Third-party liability for information claims in trade mark infringement cases

Author: Anthonia Ghalamkarizadeh (Hogan Lovells)

Davidoff Hot Water”, Bundesgerichtshof (German Federal Supreme Court), I ZR 51/12, 17 October 2013

Journal of Intellectual Property Law & Practice (2013) doi: 10.1093/jiplp/jpt228, first published online: December 23, 2013

The German Federal Supreme Court referred questions to the Court of Justice of the European Union (CJEU) regarding the scope of information claims a trade mark owner can invoke against third parties in cases of alleged trade mark infringement.

Legal context

Directive 2004/48 on the enforcement of intellectual property rights (‘the Enforcement Directive’) provides in Article 8(1) that Member States in their national legislation shall ensure that right owners can enforce information claims not only against the alleged infringer but also against certain third parties with commercial connections to the infringement. This includes persons who were found to have provided on a commercial scale services used in the infringing activities. In Germany, the corresponding right to request information from third parties has been implemented by Article 19(2)(1) No 3 of the German Trade Mark Act (MarkenG).

Article 8(3) of the Enforcement Directive regulates the relationship between the provisions of the Enforcement Directive and other statutory provisions dealing with information claims. Paragraph 3(e) provides that the entitlements under Article 8 ‘shall apply without prejudice to other statutory provisions which govern the protection of confidentiality of information sources or the processing of personal data’. Paragraph 383 of the German Court of Civil Procedure (ZPO) is such a statutory provision. It allows witnesses to refuse testimony for various reasons of a personal or professional nature. Witnesses such as medics, lawyers and bankers may rely on this exemption if, in exercising their profession, they have been entrusted with information that is confidential by nature or by law.

The German Federal Supreme Court had to decide on the order of precedence among the right to information and the right to refuse testimony for professional reasons.


The claimant had purchased a fragrance called ‘Davidoff Hot Water’ on the online marketplace eBay, transferring the purchase price to an account at a local savings bank. After discovering that the product was a counterfeit, the claimant tried to unveil the identity of the seller. Having exhausted other sources of information, the claimant brought an information claim against the savings bank, seeking to obtain the personal data of the account holder. The court at first instance granted the information order, but at second instance the action was dismissed. The claimant appealed on points of law to the German Federal Supreme Court.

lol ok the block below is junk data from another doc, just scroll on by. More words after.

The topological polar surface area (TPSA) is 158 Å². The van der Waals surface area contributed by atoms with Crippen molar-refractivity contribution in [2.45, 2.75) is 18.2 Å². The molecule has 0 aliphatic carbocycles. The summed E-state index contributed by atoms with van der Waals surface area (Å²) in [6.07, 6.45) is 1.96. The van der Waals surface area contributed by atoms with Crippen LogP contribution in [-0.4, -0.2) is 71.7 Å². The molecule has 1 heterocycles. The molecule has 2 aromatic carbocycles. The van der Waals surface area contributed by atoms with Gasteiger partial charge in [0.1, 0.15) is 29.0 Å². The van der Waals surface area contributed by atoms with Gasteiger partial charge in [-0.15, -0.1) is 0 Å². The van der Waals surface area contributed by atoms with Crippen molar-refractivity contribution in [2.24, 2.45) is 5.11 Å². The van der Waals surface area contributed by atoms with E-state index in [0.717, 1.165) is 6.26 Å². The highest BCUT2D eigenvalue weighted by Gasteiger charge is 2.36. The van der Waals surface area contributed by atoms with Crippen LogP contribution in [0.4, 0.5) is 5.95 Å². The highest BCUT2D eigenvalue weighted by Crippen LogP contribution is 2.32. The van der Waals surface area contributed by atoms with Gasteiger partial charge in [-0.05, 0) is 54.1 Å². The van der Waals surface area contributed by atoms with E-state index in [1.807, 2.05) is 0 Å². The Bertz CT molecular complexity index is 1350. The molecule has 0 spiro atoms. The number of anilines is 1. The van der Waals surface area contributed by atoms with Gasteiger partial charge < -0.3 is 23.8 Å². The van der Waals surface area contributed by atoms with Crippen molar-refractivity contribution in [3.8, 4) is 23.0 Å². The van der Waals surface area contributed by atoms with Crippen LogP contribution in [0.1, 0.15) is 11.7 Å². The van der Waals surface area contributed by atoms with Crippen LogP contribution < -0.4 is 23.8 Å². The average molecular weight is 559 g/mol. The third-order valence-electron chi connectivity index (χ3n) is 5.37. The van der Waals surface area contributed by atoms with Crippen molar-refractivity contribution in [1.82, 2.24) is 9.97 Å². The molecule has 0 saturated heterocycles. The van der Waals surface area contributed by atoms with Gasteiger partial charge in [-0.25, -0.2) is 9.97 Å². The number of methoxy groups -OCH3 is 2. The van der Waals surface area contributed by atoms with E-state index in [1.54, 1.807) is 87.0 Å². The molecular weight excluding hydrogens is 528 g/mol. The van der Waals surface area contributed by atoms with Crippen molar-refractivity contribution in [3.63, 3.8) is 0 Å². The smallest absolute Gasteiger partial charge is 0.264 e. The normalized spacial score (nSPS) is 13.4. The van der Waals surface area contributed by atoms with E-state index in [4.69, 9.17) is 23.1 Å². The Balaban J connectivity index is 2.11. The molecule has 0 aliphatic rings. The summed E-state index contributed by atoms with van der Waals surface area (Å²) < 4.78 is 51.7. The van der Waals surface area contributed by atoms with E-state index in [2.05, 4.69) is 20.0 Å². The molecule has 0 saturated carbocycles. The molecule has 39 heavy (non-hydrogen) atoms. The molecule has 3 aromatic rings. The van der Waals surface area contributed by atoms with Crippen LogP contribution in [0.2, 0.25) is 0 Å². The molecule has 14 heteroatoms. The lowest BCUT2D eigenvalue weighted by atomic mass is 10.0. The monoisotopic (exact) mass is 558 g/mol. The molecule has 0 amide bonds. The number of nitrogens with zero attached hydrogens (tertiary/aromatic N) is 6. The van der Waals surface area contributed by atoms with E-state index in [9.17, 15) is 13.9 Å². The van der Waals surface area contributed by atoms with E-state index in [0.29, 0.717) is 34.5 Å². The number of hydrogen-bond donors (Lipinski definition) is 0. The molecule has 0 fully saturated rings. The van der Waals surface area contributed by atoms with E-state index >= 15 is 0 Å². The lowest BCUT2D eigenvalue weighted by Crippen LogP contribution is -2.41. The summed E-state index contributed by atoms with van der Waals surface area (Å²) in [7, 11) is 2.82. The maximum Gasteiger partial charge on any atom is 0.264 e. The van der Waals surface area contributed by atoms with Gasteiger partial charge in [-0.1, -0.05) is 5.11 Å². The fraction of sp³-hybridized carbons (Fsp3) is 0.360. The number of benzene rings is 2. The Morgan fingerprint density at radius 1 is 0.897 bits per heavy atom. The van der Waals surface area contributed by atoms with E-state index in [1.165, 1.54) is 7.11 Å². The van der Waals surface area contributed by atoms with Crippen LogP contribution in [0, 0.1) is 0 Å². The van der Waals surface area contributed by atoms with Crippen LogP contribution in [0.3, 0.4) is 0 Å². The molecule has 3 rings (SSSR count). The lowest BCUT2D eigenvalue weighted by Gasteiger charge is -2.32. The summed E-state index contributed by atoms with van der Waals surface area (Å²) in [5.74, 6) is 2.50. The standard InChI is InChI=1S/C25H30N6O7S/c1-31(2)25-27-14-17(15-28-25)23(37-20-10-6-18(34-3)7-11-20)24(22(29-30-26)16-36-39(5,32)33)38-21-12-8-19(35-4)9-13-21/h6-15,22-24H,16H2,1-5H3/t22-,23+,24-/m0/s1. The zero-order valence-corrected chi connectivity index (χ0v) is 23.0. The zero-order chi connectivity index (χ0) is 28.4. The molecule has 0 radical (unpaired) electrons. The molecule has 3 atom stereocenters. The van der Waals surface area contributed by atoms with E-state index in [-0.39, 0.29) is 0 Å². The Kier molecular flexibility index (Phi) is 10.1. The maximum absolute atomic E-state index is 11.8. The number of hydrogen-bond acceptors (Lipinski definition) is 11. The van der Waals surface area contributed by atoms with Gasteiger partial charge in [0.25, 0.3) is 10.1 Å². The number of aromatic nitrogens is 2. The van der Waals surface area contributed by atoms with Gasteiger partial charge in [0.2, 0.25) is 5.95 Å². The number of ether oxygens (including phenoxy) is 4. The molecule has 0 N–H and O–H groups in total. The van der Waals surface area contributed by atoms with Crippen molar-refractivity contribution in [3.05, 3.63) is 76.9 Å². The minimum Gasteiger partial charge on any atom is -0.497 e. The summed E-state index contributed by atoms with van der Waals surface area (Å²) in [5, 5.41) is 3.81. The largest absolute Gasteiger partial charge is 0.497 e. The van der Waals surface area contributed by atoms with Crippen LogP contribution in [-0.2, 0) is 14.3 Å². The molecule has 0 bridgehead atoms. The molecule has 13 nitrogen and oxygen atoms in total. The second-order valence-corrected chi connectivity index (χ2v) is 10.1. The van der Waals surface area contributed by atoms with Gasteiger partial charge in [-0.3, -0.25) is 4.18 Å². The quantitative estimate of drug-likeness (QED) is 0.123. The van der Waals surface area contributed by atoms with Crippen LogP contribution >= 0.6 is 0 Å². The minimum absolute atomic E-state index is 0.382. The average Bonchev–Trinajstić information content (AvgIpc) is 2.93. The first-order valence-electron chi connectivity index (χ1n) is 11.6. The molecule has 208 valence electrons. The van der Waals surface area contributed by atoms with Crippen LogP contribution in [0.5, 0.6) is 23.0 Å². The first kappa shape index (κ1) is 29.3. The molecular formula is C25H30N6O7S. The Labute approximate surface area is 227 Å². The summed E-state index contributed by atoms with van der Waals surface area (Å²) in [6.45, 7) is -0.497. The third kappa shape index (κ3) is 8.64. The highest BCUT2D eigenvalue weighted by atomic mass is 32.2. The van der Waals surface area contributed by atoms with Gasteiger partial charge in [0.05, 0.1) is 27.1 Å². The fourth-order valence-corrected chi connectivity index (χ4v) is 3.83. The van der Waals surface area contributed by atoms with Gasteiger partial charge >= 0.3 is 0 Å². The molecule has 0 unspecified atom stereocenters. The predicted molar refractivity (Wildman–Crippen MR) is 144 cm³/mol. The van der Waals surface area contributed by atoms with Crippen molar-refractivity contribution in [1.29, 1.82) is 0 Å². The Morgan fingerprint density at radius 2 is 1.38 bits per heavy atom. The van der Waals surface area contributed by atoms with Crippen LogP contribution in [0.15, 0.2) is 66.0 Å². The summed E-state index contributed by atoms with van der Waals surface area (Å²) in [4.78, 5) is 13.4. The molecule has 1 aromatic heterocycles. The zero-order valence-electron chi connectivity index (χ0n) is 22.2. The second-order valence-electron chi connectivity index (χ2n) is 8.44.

The German Supreme Court considered the sale of the product ‘Davidoff Hot Water’ to constitute an obvious case of trade mark infringement. Under the German rules on third-party liability for information claims, Article 19(2)(1) No 3 MarkenG, the savings bank would generally be liable for revealing the requested personal information about its customer. It had provided a commercial service to the alleged infringer which had been used in the course of the infringing acts. Against this obligation, the defendant savings bank invoked its right to refuse testimony under para 383 ZPO, relying on its confidentiality obligations in banking matters. The German rules on information claims against third parties in trade mark infringement cases are based on the Enforcement Directive and accordingly must be interpreted in the light of European Community law. The German Supreme Court therefore referred the question to the Court of Justice of the European Union (CJEU) whether in the present conflict the interests of the trade mark owner override the confidentiality obligations of the defendant savings bank—which is the preliminary view of the German court.

Practical significance

The CJEU's decision will further define the scope of trade mark owners' rights vis-à-vis third parties which are not otherwise responsible for the trade mark infringement. Should the CJEU concur with the German court that the interests of trade mark owners prevail over banking secrecy, this may be the starting point of further debate. Would other persons who, under the national rules of Member States, are exempt from testifying, such as doctors or lawyers, also be obliged to disclose confidential information? It will be difficult to draw clear boundaries in this intersection of competing interests. The likely outcome is a flexible approach, allowing for an individual balancing of rights and interests in each individual case of infringement and leaving it to national courts to shape the case law.

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